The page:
Thank you for these words Pat. I can tell by reading your blog that you have lived your grief and survived. I am just starting this very hard journey but I have hope that I will come out of on the other side.
September 3, 2014 at 8:32 pm
I have no doubt you will survive and even find renewal on the other side of the pain, Paula. Your willingness to embrace rather than run away from your grief tells me that. It just takes more patience than we ever imagined. If ever you feel too overwhelmed by it all, I am right here. Just leave a comment on any of my posts, and I will answer, if not right away, then for sure the next day when I come online.
September 3, 2014 at 11:58 pm
Thank you. Thank you thank you thank you. Sending you peace and love from a stranger’s lost heart – Jo
September 4, 2014 at 1:14 am
Oh, i am so very sorry, Jo, for your lost heart. That’s how it feels – like a lost heart. Sending you peace and love and wishes for a safe journey through grief.
September 4, 2014 at 12:42 pm
Your point about the friend who laughed at your heartfelt expressions reminds me of a memoir I’m reading now, “An Exact Replica of a Figment of my Imagination” about a woman who suffered the loss of her first child, who was stillborn. While I have not experienced that loss, I could relate to it because of my own losses. But what about it that reminded me of your experience were her expressions about the emails and the friends who were there for her and who weren’t and one friend, in particular, who waited so long to say anything that it seemed disingenuous so she never wrote to her again. But both of you help us all by sharing your grief experience.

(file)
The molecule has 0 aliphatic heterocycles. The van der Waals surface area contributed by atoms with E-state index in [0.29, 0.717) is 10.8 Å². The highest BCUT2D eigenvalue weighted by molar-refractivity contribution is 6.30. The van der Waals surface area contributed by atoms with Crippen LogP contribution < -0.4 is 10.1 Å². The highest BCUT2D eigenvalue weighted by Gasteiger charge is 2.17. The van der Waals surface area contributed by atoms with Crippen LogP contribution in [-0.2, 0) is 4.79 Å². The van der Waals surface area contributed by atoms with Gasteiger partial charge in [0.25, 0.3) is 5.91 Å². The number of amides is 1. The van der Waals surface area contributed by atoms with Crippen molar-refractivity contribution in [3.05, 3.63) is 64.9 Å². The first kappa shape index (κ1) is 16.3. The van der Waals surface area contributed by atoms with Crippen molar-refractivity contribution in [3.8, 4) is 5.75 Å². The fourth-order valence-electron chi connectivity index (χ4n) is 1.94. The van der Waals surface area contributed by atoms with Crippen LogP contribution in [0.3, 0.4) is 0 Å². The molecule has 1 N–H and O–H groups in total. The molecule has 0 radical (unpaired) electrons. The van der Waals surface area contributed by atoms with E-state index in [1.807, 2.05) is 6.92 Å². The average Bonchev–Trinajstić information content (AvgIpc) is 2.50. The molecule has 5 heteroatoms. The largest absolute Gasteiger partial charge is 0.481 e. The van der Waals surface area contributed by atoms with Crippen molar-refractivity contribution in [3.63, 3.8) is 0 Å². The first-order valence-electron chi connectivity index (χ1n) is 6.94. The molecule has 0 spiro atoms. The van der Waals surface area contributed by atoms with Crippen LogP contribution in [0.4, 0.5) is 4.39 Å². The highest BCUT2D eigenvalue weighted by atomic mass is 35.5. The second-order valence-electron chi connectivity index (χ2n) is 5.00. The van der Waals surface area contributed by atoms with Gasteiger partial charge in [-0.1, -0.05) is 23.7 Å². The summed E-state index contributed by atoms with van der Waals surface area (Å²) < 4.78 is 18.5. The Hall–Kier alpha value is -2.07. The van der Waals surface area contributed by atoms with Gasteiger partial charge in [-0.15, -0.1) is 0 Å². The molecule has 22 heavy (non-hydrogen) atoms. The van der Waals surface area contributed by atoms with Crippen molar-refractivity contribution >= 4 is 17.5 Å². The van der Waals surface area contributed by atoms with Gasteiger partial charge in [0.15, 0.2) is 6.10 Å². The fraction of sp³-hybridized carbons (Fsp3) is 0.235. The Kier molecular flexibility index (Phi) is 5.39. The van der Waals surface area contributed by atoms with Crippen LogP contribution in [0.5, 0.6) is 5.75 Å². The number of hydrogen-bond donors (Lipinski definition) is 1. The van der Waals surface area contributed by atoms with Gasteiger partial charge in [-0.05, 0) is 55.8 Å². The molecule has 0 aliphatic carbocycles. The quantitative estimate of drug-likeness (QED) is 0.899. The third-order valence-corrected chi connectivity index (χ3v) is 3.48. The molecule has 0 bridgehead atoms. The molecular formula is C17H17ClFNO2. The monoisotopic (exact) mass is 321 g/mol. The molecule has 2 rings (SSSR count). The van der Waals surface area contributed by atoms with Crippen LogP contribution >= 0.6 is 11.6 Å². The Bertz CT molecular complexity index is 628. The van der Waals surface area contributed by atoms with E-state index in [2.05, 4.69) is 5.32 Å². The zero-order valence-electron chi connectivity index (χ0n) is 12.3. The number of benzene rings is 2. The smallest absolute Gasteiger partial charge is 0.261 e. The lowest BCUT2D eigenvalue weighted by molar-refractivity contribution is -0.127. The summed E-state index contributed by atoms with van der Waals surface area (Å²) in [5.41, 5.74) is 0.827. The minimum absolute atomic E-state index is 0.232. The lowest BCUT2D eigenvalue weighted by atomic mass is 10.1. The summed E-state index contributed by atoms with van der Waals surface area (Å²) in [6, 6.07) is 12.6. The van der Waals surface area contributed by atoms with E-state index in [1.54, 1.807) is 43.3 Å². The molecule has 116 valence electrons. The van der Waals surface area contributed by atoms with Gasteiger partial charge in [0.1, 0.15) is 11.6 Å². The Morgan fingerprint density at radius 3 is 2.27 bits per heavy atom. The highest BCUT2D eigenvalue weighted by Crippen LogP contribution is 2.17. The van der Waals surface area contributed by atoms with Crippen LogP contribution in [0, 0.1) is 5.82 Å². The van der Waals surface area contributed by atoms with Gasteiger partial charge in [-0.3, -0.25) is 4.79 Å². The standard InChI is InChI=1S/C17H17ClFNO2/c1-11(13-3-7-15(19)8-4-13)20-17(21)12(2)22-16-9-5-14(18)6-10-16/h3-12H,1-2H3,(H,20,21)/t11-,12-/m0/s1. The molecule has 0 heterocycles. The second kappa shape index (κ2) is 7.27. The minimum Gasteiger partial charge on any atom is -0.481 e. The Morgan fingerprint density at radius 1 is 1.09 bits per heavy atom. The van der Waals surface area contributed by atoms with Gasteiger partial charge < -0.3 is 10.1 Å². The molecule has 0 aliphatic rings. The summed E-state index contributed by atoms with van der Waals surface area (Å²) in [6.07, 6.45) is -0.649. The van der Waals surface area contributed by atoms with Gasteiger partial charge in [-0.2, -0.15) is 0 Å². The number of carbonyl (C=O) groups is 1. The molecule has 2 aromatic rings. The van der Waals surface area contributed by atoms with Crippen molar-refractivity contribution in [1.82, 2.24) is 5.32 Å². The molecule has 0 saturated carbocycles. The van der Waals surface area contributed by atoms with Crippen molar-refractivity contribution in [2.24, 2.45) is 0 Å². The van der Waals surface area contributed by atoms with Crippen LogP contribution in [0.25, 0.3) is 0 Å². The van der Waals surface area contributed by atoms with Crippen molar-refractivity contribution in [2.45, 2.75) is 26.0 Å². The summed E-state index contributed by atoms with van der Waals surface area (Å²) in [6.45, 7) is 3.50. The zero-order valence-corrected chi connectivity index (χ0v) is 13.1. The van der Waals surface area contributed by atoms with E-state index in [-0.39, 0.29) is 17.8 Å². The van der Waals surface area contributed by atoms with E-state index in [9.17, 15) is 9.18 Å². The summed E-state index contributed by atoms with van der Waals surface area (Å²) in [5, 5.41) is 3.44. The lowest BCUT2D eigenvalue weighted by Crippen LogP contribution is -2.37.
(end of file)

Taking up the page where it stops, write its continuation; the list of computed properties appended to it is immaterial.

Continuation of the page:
September 4, 2014 at 7:47 pm
I always thought it ironic that those who experienced the grievous loss had to be accommodating to the insentitivies and sympathetic to the tongue-tied-ness of friends and families. But somehow, we get through it all, with only sporadic tears accompanying subsequent years.
September 15, 2014 at 2:16 pm
5-4 years to find a renewed interest in life?! I lost my mom. I’m not married. I don’t have a child. I’m approaching my 40’s. I’m free spirited. I’m an artist and this range for interest renewal disheartens me….I’m not even at the two year mark in my grief process. My mom was everything. She was my soul mate. Everything I did revolved around her. I wish that somehow I could quicken this process. I’m still trying to keep my life together, and my head above water. Still trying to hold my life together. Myself together. I wish this were easier.
September 15, 2014 at 6:21 pm
I wish it were easier, too. And it will get easier. Since your mother was all things to you, you will probably always miss her, but you will eventually get on with your life. It might not take another two years — that’s just an estimate. You might be able to move on sooner. I’m not sure what it takes — maybe finding new interests or making new friends. . It’s a hard thing you are going through. Maybe the hardest thing you will ever have to do. I wish I had words of wisdom, but all I have are wishes that you will someday find peace.
September 15, 2014 at 7:11 pm
Thanks, Pat. All I can do is “be”, I guess, and accept that this will be a tumultuous journey. Definitely, the most painful experience in my life. Thank you for your kind words.